Children and youth are among those with the highest potential
risk for emotional distress relating to a disaster. It is not
uncommon for children and youth to show signs of stress months
after a disaster. If left unchecked, chronic stress could develop
into more serious mental and behavioral health issues that can
interfere with daily life. If children and youth feel unsafe,
stressed, or distracted by family issues, they are not able to
focus on learning.
Schools can provide positive opportunities and supports for
children and youth as they deal with distress. School and community
resources can be coordinated to support children and families and
provide pathways to additional direct services, when needed. For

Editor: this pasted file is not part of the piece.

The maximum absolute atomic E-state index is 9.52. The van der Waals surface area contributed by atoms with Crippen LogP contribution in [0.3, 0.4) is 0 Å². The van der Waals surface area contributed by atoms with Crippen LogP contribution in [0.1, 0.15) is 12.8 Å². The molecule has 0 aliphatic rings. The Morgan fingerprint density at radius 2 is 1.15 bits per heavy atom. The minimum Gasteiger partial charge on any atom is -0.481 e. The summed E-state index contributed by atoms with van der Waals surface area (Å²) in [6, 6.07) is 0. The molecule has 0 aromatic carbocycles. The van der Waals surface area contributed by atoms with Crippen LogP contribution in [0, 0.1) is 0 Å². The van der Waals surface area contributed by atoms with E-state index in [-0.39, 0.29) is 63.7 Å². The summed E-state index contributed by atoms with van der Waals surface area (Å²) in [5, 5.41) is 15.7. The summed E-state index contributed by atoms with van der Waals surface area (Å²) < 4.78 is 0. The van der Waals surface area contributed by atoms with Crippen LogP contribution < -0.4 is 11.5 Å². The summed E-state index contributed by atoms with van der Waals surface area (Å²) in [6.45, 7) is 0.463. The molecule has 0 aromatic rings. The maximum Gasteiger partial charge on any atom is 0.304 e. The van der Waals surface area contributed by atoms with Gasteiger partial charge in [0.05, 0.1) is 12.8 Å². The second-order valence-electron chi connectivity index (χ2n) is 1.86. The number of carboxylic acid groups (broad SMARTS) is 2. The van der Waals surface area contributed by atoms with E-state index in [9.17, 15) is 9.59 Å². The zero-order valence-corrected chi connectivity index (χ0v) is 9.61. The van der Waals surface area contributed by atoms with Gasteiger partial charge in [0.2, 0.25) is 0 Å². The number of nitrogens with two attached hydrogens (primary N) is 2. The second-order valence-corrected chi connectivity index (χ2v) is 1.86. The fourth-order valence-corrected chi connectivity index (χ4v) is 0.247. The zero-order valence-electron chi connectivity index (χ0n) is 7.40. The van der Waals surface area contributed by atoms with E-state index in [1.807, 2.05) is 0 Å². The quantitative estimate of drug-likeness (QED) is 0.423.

guidance and information, see below.
Sat 18 May 13 @ 12:05Now is the perfect time to start self-care. Try yoga, writing in a journal, and drinking herbal tea. #MentalHealthMonth
Sat 18 May 13 @ 6:25Help your family prepare for disasters by creating an emergency kit and updating a communications plan. http://t.co/ZQSRN0JbN6 #preparedness
Fri 17 May 13 @ 16:30What can music do for your mental health? Learn how you can create your own music therapy session. http://t.co/32mwcvvkBO